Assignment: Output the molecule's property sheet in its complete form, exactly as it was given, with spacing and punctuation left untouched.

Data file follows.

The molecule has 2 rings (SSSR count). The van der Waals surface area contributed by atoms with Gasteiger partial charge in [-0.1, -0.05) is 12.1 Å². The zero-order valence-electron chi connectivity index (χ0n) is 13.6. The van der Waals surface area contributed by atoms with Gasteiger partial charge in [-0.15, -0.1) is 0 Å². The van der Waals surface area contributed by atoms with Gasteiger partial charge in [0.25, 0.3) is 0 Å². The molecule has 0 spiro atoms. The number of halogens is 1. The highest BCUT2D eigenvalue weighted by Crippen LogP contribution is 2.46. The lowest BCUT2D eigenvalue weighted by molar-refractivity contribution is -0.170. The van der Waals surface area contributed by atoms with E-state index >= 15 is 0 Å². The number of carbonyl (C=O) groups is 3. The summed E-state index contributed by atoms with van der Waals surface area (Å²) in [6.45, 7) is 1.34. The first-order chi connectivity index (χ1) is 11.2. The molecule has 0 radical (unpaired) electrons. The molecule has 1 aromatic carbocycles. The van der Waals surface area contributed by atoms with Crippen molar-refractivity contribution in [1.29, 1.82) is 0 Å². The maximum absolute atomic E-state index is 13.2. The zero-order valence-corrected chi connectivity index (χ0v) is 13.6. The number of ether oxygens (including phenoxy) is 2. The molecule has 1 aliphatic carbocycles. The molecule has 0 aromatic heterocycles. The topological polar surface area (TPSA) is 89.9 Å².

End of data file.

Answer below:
The molecule has 2 rings (SSSR count). The van der Waals surface area contributed by atoms with Gasteiger partial charge in [-0.1, -0.05) is 12.1 Å². The zero-order valence-electron chi connectivity index (χ0n) is 13.6. The van der Waals surface area contributed by atoms with Gasteiger partial charge in [-0.15, -0.1) is 0 Å². The van der Waals surface area contributed by atoms with Gasteiger partial charge in [0.25, 0.3) is 0 Å². The molecule has 0 spiro atoms. The number of halogens is 1. The highest BCUT2D eigenvalue weighted by Crippen LogP contribution is 2.46. The lowest BCUT2D eigenvalue weighted by molar-refractivity contribution is -0.170. The van der Waals surface area contributed by atoms with E-state index >= 15 is 0 Å². The number of carbonyl (C=O) groups is 3. The summed E-state index contributed by atoms with van der Waals surface area (Å²) in [6.45, 7) is 1.34. The first-order chi connectivity index (χ1) is 11.2. The molecule has 0 radical (unpaired) electrons. The molecule has 1 aromatic carbocycles. The van der Waals surface area contributed by atoms with Crippen molar-refractivity contribution in [1.29, 1.82) is 0 Å². The maximum absolute atomic E-state index is 13.2. The zero-order valence-corrected chi connectivity index (χ0v) is 13.6. The number of ether oxygens (including phenoxy) is 2. The molecule has 1 aliphatic carbocycles. The molecule has 0 aromatic heterocycles. The topological polar surface area (TPSA) is 89.9 Å².